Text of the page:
Dolphins talking playoffs as training camp begins
DAVIE, Fla. -- Loosening up for their first training camp practice, the Miami Dolphins high-stepped sideways up and down the field while House of Pain's song "Jump Around" blared on the loudspeakers.
Pro Bowl cornerback Brent Grimes took in the scene and allowed himself a long yawn.
With the first game more than six weeks away, the Dolphins tempered their excitement Friday regarding the 2014 season. Even so, every team is undefeated and optimistic in July, and the Dolphins were no different as they opened camp.
"We want to play deep into January and February," quarterback Ryan Tannehill said. "Our goal is to win the division and play in the playoffs. Anything less than that is not up to our standards."
Actually, that's way above the Dolphins' recent standards. They haven't made the playoffs since 2008, which is also their most recent winning season. They needed to win only one of their final two games last season but lost both by a combined score of 39-7 to finish 8-8.
Tannehill and coach Joe Philbin are back for their third season with the team, but a woeful offensive line has been overhauled, there's more depth at receiver and running back, and the defense has the potential to be excellent.
"We want to win. That's what we're all here for," new general manager Dennis Hickey said. "We're really excited about this team and what they're going to be able to accomplish."
Some prognosticators rank the Dolphins among the NFL's worst teams, but owner Stephen Ross anticipates postseason play.
"I don't think I start any season without wanting to make the playoffs," Ross said. "If you don't have those expectations, you shouldn't be in the game. You own a team because you want to create a winner."
On a 90-degree day, Philbin was already on the hot seat, and Ross was asked if the coach must make the playoffs to keep his job.
"I'm not going to say here he has to, because I can understand what the headlines would be," Ross said. "I like Joe Philbin very much. I'm expecting Joe Philbin to be here a long time. But every year you want to see improvement."
The Dolphins desperately need a better locker-room culture after a troubled relationship between offensive linemen Richie Incognito and Jonathan Martin led to a bullying scandal that sent the franchise reeling. Incognito and Martin are gone, and the Dolphins brought in outside consultants for training sessions with players to foster better leadership.
Center Mike Pouncey, implicated in the scandal, said the culture will be much healthier this season.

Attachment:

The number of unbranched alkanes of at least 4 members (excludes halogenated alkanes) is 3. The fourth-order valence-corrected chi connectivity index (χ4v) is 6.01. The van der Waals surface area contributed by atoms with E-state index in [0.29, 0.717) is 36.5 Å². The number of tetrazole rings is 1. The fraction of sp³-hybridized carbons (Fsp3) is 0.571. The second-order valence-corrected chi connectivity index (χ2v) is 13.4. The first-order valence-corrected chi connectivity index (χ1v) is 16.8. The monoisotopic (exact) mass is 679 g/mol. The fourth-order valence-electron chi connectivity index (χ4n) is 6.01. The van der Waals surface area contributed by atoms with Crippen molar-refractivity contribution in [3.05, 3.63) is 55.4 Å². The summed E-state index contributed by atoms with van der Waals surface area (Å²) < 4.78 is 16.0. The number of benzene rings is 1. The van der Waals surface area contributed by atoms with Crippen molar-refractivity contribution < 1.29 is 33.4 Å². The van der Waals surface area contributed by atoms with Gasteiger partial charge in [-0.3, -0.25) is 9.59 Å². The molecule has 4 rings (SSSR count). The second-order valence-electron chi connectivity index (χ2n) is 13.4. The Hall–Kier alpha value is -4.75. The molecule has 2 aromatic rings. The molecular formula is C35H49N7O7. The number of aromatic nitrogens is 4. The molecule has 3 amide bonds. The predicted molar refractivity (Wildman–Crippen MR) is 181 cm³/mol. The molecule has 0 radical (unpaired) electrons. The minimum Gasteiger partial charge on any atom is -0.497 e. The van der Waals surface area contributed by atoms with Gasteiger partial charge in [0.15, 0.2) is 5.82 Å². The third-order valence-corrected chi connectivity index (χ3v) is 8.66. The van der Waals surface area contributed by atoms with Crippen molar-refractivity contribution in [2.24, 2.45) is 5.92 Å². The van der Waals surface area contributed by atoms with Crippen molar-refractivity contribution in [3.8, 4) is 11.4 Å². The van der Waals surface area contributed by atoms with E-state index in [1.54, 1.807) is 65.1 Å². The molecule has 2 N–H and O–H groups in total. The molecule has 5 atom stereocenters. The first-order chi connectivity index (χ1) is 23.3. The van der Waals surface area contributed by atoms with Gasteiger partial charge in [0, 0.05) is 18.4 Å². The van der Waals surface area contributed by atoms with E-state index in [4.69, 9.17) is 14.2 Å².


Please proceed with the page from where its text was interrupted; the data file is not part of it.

"Coach Philbin and Mr. Ross have done a bunch of things to change that," Pouncey said. "Right now we're heading in the right direction. Everyone has bought into the way we want it done around here."
The start of camp came as Pouncey and his brother Maurkice were named in a lawsuit filed by three people who said the twins attacked them at a Miami Beach nightclub July 12. The Pounceys' attorney has said the brothers were not involved in any altercation.
As anticipated, Pouncey (hip) and running back Knowshon Moreno (knee) began camp on the physically unable to perform list. Both worked on the side Friday, and while Pouncey is expected to miss at least a couple of games, he said he's ahead of schedule in his recovery.
Moreno, who signed a $3.275 million, one-year contract after a breakout season with Denver last year, is expected to join practice sometime during camp.
Every other player passed his conditioning test. Defensive end Dion Jordan practiced and will be allowed to play in exhibition games, even though he has been suspended for the first four games of the season after testing positive for a stimulant prohibited by the NFL.
Receiver Brian Hartline and Brandon Gibson were back on the field after recovering from knee injuries last season. Koa Misi remained at middle linebacker after moving there from the outside as an offseason experiment deemed successful.
The first practice was predictably sloppy. With Pouncey out, quarterback Ryan Tannehill dropped at least three snaps. He misfired deep to Mike Wallace -- a frequent occurrence last year -- the first time he threw long, but they later connected on a 40-yard throw that brought a cheer from spectators.
While the stands were only half full, season-ticket sales are up, and the first three home games are projected to be sellouts.
"Miami wants to support a winner," Ross said. "We start winning, we'll have a lot more support, and there will be a lot more enthusiasm."
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